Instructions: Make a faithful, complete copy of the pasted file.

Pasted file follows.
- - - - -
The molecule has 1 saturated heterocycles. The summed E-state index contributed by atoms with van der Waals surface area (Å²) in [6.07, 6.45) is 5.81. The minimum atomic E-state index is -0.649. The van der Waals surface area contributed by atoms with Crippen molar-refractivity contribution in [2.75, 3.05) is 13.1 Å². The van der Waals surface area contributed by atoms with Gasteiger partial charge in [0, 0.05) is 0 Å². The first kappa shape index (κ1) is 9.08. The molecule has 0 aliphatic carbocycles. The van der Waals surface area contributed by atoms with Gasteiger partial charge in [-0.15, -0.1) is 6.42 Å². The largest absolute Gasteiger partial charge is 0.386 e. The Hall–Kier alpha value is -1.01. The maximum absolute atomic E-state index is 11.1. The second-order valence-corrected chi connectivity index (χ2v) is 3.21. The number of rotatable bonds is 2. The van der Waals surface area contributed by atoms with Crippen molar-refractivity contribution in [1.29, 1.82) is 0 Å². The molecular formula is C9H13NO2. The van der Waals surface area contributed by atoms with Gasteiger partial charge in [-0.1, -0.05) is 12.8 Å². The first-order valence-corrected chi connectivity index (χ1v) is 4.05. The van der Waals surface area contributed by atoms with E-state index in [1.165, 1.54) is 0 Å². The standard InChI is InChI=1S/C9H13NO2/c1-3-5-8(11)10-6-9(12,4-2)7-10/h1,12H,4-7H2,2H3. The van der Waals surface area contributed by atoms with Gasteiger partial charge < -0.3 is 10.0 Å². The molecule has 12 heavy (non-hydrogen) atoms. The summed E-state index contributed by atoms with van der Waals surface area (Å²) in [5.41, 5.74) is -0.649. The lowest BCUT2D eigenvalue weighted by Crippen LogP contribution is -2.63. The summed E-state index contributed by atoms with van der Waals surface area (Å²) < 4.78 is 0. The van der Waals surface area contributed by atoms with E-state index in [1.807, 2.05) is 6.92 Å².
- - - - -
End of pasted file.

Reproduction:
The molecule has 1 saturated heterocycles. The summed E-state index contributed by atoms with van der Waals surface area (Å²) in [6.07, 6.45) is 5.81. The minimum atomic E-state index is -0.649. The van der Waals surface area contributed by atoms with Crippen molar-refractivity contribution in [2.75, 3.05) is 13.1 Å². The van der Waals surface area contributed by atoms with Gasteiger partial charge in [0, 0.05) is 0 Å². The first kappa shape index (κ1) is 9.08. The molecule has 0 aliphatic carbocycles. The van der Waals surface area contributed by atoms with Gasteiger partial charge in [-0.15, -0.1) is 6.42 Å². The largest absolute Gasteiger partial charge is 0.386 e. The Hall–Kier alpha value is -1.01. The maximum absolute atomic E-state index is 11.1. The second-order valence-corrected chi connectivity index (χ2v) is 3.21. The number of rotatable bonds is 2. The van der Waals surface area contributed by atoms with Crippen molar-refractivity contribution in [1.29, 1.82) is 0 Å². The molecular formula is C9H13NO2. The van der Waals surface area contributed by atoms with Gasteiger partial charge in [-0.1, -0.05) is 12.8 Å². The first-order valence-corrected chi connectivity index (χ1v) is 4.05. The van der Waals surface area contributed by atoms with E-state index in [1.165, 1.54) is 0 Å². The standard InChI is InChI=1S/C9H13NO2/c1-3-5-8(11)10-6-9(12,4-2)7-10/h1,12H,4-7H2,2H3. The van der Waals surface area contributed by atoms with Gasteiger partial charge < -0.3 is 10.0 Å². The molecule has 12 heavy (non-hydrogen) atoms. The summed E-state index contributed by atoms with van der Waals surface area (Å²) in [5.41, 5.74) is -0.649. The lowest BCUT2D eigenvalue weighted by Crippen LogP contribution is -2.63. The summed E-state index contributed by atoms with van der Waals surface area (Å²) < 4.78 is 0. The van der Waals surface area contributed by atoms with E-state index in [1.807, 2.05) is 6.92 Å².